Mary Aiken describes herself as a “cyberpsychologist”. She has spent her career investigating the effect that continual exposure to internet-connected devices has on the human mind. She describes how the addictive nature of phones and computers leads to deviant sexual behaviour, risk-taking, and crime. She is a scientist, but she also believes that we should go beyond science in our understanding of the modern world, because the nature of social interaction is changing so fast that we have no time to wait for carefully controlled longitudinal studies.
“A great, important book – a must read” – Steven D. Levitt
“Fascinating and accessible” – Alexandra Frean, The Times.
“A social alarm bell” – Sunday Times, Books of the Year.
Pandora Halfdanarson’s brother is fat. And he’s coming to stay. And cook.
To what extent is it ethical or desirable for her to intervene in his addiction to food?
And what is the underlying cause of the eating behaviour that is killing him?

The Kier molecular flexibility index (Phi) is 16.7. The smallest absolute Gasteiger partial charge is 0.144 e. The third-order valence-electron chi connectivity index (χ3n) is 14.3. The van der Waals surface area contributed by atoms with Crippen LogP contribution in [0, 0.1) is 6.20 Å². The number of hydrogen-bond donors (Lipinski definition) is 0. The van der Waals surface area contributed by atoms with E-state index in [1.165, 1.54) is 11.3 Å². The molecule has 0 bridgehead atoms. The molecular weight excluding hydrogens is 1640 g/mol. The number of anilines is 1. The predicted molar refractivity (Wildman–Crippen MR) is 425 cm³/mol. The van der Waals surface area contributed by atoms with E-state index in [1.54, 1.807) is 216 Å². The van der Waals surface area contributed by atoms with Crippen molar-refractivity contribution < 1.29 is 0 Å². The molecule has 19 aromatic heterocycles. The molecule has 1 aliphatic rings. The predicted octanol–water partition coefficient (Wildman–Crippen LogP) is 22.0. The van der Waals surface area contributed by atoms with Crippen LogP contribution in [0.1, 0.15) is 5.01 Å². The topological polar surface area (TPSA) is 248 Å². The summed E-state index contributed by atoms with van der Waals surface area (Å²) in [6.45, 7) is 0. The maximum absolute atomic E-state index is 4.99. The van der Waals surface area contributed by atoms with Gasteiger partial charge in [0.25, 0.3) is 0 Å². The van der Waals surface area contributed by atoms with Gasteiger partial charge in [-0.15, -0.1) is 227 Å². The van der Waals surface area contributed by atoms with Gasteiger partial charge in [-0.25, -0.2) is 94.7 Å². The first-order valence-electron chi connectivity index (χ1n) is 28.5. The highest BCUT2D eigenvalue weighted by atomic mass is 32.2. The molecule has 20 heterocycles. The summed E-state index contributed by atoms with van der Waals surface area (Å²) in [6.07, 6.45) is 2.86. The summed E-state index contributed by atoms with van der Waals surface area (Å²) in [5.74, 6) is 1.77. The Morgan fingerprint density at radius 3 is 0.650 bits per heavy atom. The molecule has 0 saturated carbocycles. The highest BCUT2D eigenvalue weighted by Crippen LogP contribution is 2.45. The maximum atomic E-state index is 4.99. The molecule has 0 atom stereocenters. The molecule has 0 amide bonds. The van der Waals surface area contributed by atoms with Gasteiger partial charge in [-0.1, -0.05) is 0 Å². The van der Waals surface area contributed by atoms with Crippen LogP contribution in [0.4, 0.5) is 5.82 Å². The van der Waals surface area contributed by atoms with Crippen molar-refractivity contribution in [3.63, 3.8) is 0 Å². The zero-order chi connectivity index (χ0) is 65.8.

This novel is a great read, and very thought-provoking. Especially given that Lionel Shriver’s real brother died from obesity-related heart attack shortly after she wrote this article in the Guardian.
Whisper it quietly, but the medical model of mental health is about to fall. For decades, the medical profession has been in charge of mentally distressed people. They have pigeonholed “patients” with “diagnoses”, stuffed them with drugs, and imprisoned them in secure institutions. For all of this expenditure of money, time, and suffering, outcomes for mentally distressed people are far worse in the first world than the third world. This represents the most astonishing failure on behalf of psychiatry. But the emperor has no clothes, and we may be on the threshold of a paradigm shift in this discipline. This book, published 2013, is the first mainstream textbook to propose an alternative approach. It is a massive and demanding read, but start with Chapter 5 “Diagnosis and Formulation”, and take it from there if you have the stamina. There are great chapters on eating disorders and schizophrenia. The chapters on the history of mental distress are also fascinating. Diagnosis is dead. You heard it here first.